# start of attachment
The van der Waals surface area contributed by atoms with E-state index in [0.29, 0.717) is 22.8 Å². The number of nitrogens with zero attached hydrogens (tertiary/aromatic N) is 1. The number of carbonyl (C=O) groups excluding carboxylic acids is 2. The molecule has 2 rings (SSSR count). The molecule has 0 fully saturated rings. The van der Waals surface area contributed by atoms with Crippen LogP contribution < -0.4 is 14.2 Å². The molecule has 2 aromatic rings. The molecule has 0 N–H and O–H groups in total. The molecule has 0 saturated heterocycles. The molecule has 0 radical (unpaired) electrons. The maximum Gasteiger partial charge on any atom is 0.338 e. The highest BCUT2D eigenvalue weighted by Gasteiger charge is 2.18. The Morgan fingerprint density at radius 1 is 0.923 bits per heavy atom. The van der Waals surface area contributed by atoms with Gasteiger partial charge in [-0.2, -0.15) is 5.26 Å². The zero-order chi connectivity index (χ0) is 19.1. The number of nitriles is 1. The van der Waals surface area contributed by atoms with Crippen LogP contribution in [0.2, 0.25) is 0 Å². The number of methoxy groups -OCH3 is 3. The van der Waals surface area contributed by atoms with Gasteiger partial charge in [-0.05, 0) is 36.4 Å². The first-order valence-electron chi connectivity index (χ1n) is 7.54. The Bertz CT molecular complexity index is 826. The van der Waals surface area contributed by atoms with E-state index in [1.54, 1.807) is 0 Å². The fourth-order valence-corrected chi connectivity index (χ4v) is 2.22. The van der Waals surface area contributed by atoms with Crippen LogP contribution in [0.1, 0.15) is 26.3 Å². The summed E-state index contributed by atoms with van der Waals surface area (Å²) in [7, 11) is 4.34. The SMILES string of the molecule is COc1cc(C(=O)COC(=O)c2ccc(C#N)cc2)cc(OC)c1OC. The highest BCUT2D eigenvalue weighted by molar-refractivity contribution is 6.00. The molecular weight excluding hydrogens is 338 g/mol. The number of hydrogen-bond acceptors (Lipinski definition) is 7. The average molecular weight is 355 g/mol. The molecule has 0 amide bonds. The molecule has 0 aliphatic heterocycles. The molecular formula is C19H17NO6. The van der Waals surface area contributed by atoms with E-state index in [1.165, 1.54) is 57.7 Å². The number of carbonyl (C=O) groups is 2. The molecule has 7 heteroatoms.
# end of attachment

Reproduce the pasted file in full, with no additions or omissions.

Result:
The van der Waals surface area contributed by atoms with E-state index in [0.29, 0.717) is 22.8 Å². The number of nitrogens with zero attached hydrogens (tertiary/aromatic N) is 1. The number of carbonyl (C=O) groups excluding carboxylic acids is 2. The molecule has 2 rings (SSSR count). The molecule has 0 fully saturated rings. The van der Waals surface area contributed by atoms with Crippen LogP contribution < -0.4 is 14.2 Å². The molecule has 2 aromatic rings. The molecule has 0 N–H and O–H groups in total. The molecule has 0 saturated heterocycles. The molecule has 0 radical (unpaired) electrons. The maximum Gasteiger partial charge on any atom is 0.338 e. The highest BCUT2D eigenvalue weighted by Gasteiger charge is 2.18. The Morgan fingerprint density at radius 1 is 0.923 bits per heavy atom. The van der Waals surface area contributed by atoms with Gasteiger partial charge in [-0.2, -0.15) is 5.26 Å². The zero-order chi connectivity index (χ0) is 19.1. The number of nitriles is 1. The van der Waals surface area contributed by atoms with Crippen LogP contribution in [0.2, 0.25) is 0 Å². The number of methoxy groups -OCH3 is 3. The van der Waals surface area contributed by atoms with Gasteiger partial charge in [-0.05, 0) is 36.4 Å². The first-order valence-electron chi connectivity index (χ1n) is 7.54. The Bertz CT molecular complexity index is 826. The van der Waals surface area contributed by atoms with E-state index in [1.54, 1.807) is 0 Å². The fourth-order valence-corrected chi connectivity index (χ4v) is 2.22. The van der Waals surface area contributed by atoms with Crippen LogP contribution in [0.1, 0.15) is 26.3 Å². The summed E-state index contributed by atoms with van der Waals surface area (Å²) in [7, 11) is 4.34. The SMILES string of the molecule is COc1cc(C(=O)COC(=O)c2ccc(C#N)cc2)cc(OC)c1OC. The highest BCUT2D eigenvalue weighted by molar-refractivity contribution is 6.00. The molecular weight excluding hydrogens is 338 g/mol. The number of hydrogen-bond acceptors (Lipinski definition) is 7. The average molecular weight is 355 g/mol. The molecule has 0 amide bonds. The molecule has 0 aliphatic heterocycles. The molecular formula is C19H17NO6. The van der Waals surface area contributed by atoms with E-state index in [1.165, 1.54) is 57.7 Å². The number of carbonyl (C=O) groups is 2. The molecule has 7 heteroatoms.